You came in a dream, yesterday —The first day we met you showed me your dark workroom off the kitchen, your books, your notebooks. Reading our last, knowing-last letters —the years of our friendship reading our poems to each other, I would start breathing again. Yesterday, in the afternoon, more than a year since you died, some words came into the air. I looked away a second, and they were gone, six lines, just passing through. for Adrienne Rich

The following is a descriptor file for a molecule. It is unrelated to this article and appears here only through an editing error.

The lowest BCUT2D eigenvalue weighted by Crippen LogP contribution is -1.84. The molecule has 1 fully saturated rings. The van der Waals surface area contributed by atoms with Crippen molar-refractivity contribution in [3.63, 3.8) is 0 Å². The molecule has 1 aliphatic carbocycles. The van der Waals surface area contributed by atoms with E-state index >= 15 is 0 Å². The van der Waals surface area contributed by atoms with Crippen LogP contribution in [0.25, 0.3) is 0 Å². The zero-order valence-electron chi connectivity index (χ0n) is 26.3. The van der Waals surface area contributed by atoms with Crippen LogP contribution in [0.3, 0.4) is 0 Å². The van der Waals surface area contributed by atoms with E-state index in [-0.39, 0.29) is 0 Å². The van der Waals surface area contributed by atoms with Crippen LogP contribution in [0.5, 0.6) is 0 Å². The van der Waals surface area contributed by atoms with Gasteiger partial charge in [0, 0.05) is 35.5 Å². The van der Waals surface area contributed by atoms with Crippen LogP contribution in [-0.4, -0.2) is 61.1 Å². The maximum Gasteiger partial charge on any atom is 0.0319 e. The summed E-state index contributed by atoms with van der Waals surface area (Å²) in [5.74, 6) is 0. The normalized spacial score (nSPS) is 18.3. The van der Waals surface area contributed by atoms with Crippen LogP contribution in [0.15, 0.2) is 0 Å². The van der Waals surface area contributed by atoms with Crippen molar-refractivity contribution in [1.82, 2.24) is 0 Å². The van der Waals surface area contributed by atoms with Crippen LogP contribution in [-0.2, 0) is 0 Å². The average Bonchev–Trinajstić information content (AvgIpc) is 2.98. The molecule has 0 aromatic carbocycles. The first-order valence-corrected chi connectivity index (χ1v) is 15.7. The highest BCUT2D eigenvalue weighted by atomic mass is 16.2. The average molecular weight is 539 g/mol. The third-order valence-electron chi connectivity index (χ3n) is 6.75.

If there’s one true thing, it’s that Google will make money off us no matter what. If we want to know what percentage of America is white (as it seems we do) what percentage of the population is gay (as it seems we do) what percentage of the earth is water: the engine is ready for our desire. The urgent snow is everywhere is a line by Edna St. Vincent Millay, and many have asked, apparently, where am I right now. Also when will I die. Do you love me may be up there, generating high cost-per-click, but not as high as how to make pancakes, what time is it in California. So many things I wanted to ask you, now that you’re gone, and your texts bounce back to me undeliverable. Praise to the goddess of the internet search, who returns with her basket of grain, 67,000 helpful suggestions to everything we request: how to solve a Rubik’s Cube, what to do when you’re bored, how old is the earth, how to clear cache, what animal am I, why do we dream, where are you now, come back.